This weekend you can choose from the fantastical worlds of aliens and genies or the reality of a U.S. Marine facing an indifferent veterans administration as a trio of new movies open in cinemas.
'Three Thousand Years of Longing'
It feels like a millennium of giddy anticipation waiting for George Miller’s new film starring Tilda Swinton and Idris Elba. But "Three Thousand Years of Longing" is finally here and it serves up a story about stories.
Alithea (Tilda Swinton) introduces herself and tells us she has a story to share, one that is true but which might be better understood in the context of a fairy tale. Truth and fantasy become enticingly intertwined as she recounts how she released a Djinn (or genie played by Idris Elba) from a mysterious old bottle and how he posed the classic question, "What will you wish for? What is your heart’s desire?"
But Alithea knows all too well the dangers of such an offer. Her life's work is studying stories and their meaning, and she points out, "There is no story about wishing that is not a cautionary tale."
Miller’s film — based on A.S. Byatt's book "The Djinn in the Nightingale's Eye" — is a cautionary tale but one fueled by wild imagination and intoxicating visuals that pop off the screen. Miller, who is probably best known for his "Mad Max" films, knows how to capture both the epic scale of a story spanning centuries and the tiny details that make the stories personal.
The film also builds unexpectedly rich emotional layers thanks to the dream casting of Swinton and Elba. They deliver a fairy tale for adults that subverts expectations by giving us a magical Djinn who's more vulnerable to messy human emotions than the woman he’s trying to manipulate into making wishes so he can be released from a curse.
"Three Thousand Years of Longing" is a glorious valentine to the power stories have to teach us about empathy and the human condition. See it in a cinema where Miller’s bold vision has the expanse needed for such an epic yet intimate tale.
Then a South Korean sci-fi tale catapults from outer space to give us a world where aliens have been using earth as a jail with the criminals imprisoned inside human bodies. Then guards travel back and forth in time to make sure they don’t escape.
Choi Dong-hoon's "Alienoid" also has dosas (a kind of sorcerer), droids, time traveling SUVs, lots of tentacles, a divine blade everyone is after, and a young girl on a mission.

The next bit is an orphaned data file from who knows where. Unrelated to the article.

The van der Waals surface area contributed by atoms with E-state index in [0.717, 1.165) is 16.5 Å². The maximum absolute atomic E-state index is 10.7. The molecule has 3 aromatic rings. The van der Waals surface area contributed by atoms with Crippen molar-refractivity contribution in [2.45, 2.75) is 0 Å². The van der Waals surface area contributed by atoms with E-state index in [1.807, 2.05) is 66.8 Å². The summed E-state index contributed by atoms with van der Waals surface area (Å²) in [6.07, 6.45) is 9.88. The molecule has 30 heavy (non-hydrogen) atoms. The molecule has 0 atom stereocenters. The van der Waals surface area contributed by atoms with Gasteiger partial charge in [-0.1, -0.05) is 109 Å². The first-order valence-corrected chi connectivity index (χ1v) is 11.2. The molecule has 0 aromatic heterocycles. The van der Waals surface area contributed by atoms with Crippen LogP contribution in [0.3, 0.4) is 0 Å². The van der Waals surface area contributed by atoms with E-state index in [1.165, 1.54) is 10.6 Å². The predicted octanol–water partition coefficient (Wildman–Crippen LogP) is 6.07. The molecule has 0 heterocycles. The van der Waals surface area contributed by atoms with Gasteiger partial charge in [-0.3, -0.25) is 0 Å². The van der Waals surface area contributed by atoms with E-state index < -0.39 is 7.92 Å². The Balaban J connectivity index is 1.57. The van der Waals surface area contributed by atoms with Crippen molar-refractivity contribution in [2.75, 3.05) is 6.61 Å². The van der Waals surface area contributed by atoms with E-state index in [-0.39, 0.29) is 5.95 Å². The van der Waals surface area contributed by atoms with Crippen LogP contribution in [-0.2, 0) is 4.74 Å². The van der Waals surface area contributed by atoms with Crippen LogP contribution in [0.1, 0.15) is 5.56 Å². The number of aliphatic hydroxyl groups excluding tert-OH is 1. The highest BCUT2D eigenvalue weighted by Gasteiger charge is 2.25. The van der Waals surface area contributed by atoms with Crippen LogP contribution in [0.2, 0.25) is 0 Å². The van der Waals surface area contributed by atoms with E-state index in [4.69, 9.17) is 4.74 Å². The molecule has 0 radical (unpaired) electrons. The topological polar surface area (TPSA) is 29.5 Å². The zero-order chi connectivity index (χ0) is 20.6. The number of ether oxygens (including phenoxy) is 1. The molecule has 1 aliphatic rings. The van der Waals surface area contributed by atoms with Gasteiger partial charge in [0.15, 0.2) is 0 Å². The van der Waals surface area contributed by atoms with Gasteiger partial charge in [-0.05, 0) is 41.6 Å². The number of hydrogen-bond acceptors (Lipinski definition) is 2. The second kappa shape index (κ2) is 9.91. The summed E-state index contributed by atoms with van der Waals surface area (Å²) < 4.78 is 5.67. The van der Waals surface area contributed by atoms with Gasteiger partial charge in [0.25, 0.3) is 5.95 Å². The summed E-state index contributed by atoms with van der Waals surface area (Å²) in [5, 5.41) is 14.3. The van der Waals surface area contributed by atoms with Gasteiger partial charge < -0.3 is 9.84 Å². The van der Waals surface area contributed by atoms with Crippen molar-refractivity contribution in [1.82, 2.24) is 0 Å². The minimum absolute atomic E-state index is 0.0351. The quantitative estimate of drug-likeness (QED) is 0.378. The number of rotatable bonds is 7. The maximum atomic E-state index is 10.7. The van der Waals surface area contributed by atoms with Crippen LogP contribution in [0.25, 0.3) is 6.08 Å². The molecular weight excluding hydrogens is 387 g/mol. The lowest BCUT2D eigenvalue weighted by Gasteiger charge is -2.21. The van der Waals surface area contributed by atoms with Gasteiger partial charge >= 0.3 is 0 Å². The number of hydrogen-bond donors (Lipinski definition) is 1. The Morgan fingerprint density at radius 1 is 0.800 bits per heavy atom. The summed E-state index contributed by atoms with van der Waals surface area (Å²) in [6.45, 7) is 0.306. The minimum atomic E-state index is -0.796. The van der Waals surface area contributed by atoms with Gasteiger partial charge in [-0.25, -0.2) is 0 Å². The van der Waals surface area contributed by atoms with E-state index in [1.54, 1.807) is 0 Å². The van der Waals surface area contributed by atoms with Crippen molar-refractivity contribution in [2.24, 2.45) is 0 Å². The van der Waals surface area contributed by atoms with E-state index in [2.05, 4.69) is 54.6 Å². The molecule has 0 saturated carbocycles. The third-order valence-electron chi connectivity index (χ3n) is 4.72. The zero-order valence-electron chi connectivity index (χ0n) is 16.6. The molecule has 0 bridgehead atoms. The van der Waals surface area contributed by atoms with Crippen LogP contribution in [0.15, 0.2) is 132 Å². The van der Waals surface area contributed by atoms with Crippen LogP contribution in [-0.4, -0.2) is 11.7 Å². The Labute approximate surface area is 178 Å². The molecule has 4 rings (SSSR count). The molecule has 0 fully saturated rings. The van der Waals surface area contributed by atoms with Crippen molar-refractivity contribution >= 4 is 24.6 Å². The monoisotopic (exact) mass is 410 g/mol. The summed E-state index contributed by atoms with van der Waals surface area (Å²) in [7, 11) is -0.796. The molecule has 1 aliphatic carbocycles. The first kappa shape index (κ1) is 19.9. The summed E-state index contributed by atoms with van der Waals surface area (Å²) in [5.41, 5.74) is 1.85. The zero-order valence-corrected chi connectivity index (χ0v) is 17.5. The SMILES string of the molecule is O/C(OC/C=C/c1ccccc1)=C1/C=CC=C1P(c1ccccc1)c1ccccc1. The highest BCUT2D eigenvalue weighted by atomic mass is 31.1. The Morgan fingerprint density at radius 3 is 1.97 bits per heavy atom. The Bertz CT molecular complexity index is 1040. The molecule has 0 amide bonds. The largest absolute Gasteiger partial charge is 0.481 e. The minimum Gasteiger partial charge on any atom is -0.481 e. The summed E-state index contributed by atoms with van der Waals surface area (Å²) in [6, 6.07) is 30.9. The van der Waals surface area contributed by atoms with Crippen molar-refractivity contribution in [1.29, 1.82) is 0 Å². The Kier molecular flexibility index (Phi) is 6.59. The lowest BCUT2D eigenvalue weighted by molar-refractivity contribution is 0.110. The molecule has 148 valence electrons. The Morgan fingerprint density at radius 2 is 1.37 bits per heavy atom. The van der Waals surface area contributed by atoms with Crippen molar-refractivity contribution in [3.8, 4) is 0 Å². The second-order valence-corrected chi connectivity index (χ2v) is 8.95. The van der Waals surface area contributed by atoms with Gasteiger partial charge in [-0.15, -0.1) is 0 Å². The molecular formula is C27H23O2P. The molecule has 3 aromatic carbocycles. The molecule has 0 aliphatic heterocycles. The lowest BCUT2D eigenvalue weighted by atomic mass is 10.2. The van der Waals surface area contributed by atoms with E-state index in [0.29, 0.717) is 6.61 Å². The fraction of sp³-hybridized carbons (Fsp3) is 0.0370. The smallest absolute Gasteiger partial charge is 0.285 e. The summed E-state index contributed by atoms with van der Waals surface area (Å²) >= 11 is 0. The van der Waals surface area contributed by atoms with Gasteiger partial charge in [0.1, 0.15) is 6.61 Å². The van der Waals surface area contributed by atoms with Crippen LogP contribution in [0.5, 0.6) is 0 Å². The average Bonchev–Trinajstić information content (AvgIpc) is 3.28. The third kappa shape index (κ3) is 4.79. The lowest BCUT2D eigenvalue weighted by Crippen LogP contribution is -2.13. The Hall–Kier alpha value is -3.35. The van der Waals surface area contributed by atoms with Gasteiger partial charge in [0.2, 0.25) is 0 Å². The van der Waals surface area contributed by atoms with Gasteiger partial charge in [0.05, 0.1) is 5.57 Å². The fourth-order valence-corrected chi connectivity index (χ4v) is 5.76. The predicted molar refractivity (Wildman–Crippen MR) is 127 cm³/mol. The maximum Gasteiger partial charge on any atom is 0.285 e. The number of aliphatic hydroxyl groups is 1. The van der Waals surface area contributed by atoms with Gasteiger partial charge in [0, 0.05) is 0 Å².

The story is too crazy to fit into one film so this is actually only part one of a time-jumping saga that audaciously mixes period martial arts action with modern sci-fi and still makes room for broad comedy. It may be confusing and convoluted at times but it’s also wildly engaging and ridiculous fun. Plus the effects and production design are imaginative.
With "Alienoid," you can either complain about all its inconsistencies and unevenness or you can choose to surrender to its lunacy and just enjoy. When a film is made with this much gusto and unpretentious energy, I just surrender. I hope part two arrives soon.
If you’re looking for something more grounded in reality then John Boyega gives an intense and heartbreaking performance as a former Marine fed up with the VA's failure to provide the support they promised.
"Breaking" is based on the true story of Brian Brown-Easley, who had served as a Marine in the Middle East and suffered from PTSD and a physical disability as a result. When the VA fails to make its usual disability payment, he is in danger of ending up on the street. So he decides to take hostages at a bank in the hopes of getting the media to highlight his problems. When the film premiered at Sundance earlier this year (which was when I saw it) it was called "892," the amount of money he claimed the VA owed him. So he had no intention of robbing the bank but rather only in getting what he felt was owed to him.
"Breaking" has some structural similarity to "Dog Day Afternoon," which was about a real-life bank robbery in which the hostages felt some compassion for the robbers. But "Breaking" is more a kindred spirit to the Denzel Washington film, "John Q." Both of those films give us good men driven to make desperate choices in order to call attention to infuriating inequities. In the case of "John Q" the issue was health care.
While the overt focus of "Breaking" is on how the VA mistreated Easley, it also makes another point about how law enforcement places a greater emphasis on resolving situations with firepower and violence than negotiation. The film echoes the issues raised at the height of the 2020 protests prompted by the murder of George Floyd. At that time there were calls for defunding the police in order to shift funds from police to social services (which can address such underlying issues as mental health, addiction, and homelessness) in order to bring in people who can de-escalate a situation like the one Easley was in. The film shows a negotiator being brought in but not really being given a chance to resolve the situation.
Boyega is making some smart film choices (see also his work in "Small Axe") and it’s great to see him grow as an actor. The film also marks the last performance of the always outstanding Michael K. Williams who plays the frustrated negotiator.